The Australian innovation patent: the "perfect storm" loses a little wind?

The Australian innovation patent has a number of real advantages when considering a holistic view of protection for an invention. Several of these advantages were discussed previously in “The Australian innovation patent: a "perfect storm" for rights enforcement?”.

To recap briefly, an innovation patent’s advantages include that:

  • It may be filed as a divisional of a pending Australian standard patent application or an international application designating Australia.
  • It may be granted, examined and certified within a matter of months.
  • There are no opposition proceedings.
  • It has a lower threshold of inventive step, known as an "innovative step".
  • There is no bar against holding a granted innovation patent while a corresponding standard patent application remains pending, or against relinquishing the innovation patent to enable the later application to proceed to grant.

In practice, this has led to innovation patents:

  • Being extremely difficult to invalidate.
  • Co-existing with their pending parent application.
  • Being filed and certified specifically to challenge a potential infringer.

However, Seafood Innovations Pty Ltd v Richard Bass Pty Ltd ([2010] FCA 723 (12th July 2010)) serves as a reminder that there are limitations as to how robust an innovation patent can be considered to be.

Seafood Innovations filed an Australian provisional patent application in December 2002 directed to a fish stunning apparatus, which not only looked good, but also stunned the fish as they passed through the machine. A standard Australian patent application was filed, claiming priority from the Australian provisional. In 2006 an innovation patent was filed as a divisional of the pending Australian patent application and granted and in January 2007 that innovation patent was certified.

On 3rd December 2007 Seafood Innovations sent a letter of demand to Richard Bass to stop selling fish stunning machines which were said to infringe the innovation patent. After receiving a response that the innovation patent was not infringed, Seafood Innovations commenced proceedings against Richard Bass on 20th December 2007. On 28th February 2008 a second divisional innovation patent of the pending Australian standard patent application was granted, and on 7th August 2008 that innovation patent was certified.

The proceedings against Richard Bass were then amended to include the second innovation patent.

The second innovation patent was directed to exactly the apparatus that Richard Bass was selling, and therefore it was accepted by Richard Bass that if that patent was valid, which it argued against, there was infringement. Conversely, Richard Bass accepted that the first innovation patent was valid, but argued that it was not infringed.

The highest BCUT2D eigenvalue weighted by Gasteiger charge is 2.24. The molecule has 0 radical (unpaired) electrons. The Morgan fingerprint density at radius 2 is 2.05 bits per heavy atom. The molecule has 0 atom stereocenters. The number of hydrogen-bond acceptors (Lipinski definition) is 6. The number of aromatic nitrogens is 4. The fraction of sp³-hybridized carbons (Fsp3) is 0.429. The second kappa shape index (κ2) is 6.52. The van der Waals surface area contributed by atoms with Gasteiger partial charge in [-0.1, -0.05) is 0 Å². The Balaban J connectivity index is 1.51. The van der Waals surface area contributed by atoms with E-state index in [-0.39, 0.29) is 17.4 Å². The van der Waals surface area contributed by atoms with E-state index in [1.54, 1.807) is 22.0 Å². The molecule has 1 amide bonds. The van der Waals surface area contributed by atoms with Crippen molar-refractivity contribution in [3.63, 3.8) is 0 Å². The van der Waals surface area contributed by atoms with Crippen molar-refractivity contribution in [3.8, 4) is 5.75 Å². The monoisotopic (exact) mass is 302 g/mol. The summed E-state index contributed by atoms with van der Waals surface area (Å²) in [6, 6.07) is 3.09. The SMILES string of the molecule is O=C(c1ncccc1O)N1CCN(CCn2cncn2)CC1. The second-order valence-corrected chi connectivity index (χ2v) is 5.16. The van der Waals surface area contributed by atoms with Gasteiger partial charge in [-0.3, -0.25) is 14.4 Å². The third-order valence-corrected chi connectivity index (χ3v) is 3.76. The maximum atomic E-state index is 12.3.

In respect of the first innovation patent, Richard Bass admitted the presence of the first four integers, but the presence of integer five was contested. Integer five was:

wherein the fish guide includes a floor being pivotally movable between a first position and a second position, the floor moving from the first position to the second position to allow a fish to pass unidirectionally from the entrance to the exit.

In Richard Bass’s allegedly infringing machines, the “floor” moved, but three other components also had to move to allow the fish to “pass unidirectionally from the entrance to the exit”.

The court found that in the allegedly infringing machines, “lowering of the chin plate (floor), as a matter of language, does not allow or permit the fish to pass from the front to the exit of the device” (emphasis added). Therefore, the mechanism of the allegedly infringing machines was a different device and the first innovation patent was not infringed.

Innovation patents have a reputation for being robust against validity attacks. An innovative step has been found to be a low bar to surmount. However, this decision indicates that an innovation patent may be considered narrow in scope.

Unsurprisingly, the second innovation patent was “precisely the same” as the first innovation patent, except for the claims. The court mentioned that the timing of the application was “consistent with a view that the applicant sought by the application to cover possible weaknesses in its original infringement claim against the respondents”, and that this “bears on the question of validity of the patent”.

The second innovation patent was found to have an innovative step, but was found to be held invalid on the basis that the claims do not define the invention (Section 40(2) of the Patents Act 1990). In particular, in amending the claims to ensure that Richard Bass's machinery was clearly encompassed, integer five was changed to “wherein a fish moves unidirectionally from the front entrance through the guide to the rear exit and the height of the striker is adjustable with respect to the fish guide” .

The court decided that this claim omitted features which must be necessary elements of the invention, including how the fish is held while being stunned and how it is made to exit the device. Accordingly, the second innovation patent was held invalid.

While the case appears to take some of the wind out of the “perfect storm”, it seems that the court was influenced in its decision by the timing of the second innovation patent. In addition, although Seafood Innovations were ultimately unsuccessful, the versatility of the innovation patent allowed it to take action long before that would have been possible with its still pending standard patent application. Clearly, an innovation patent is extremely useful in offering the option of early enforcement, but perhaps it is more of a strong gale than a perfect storm.

This is an Insight article, written by a selected partner as part of IAM's co-published content. Read more on Insight

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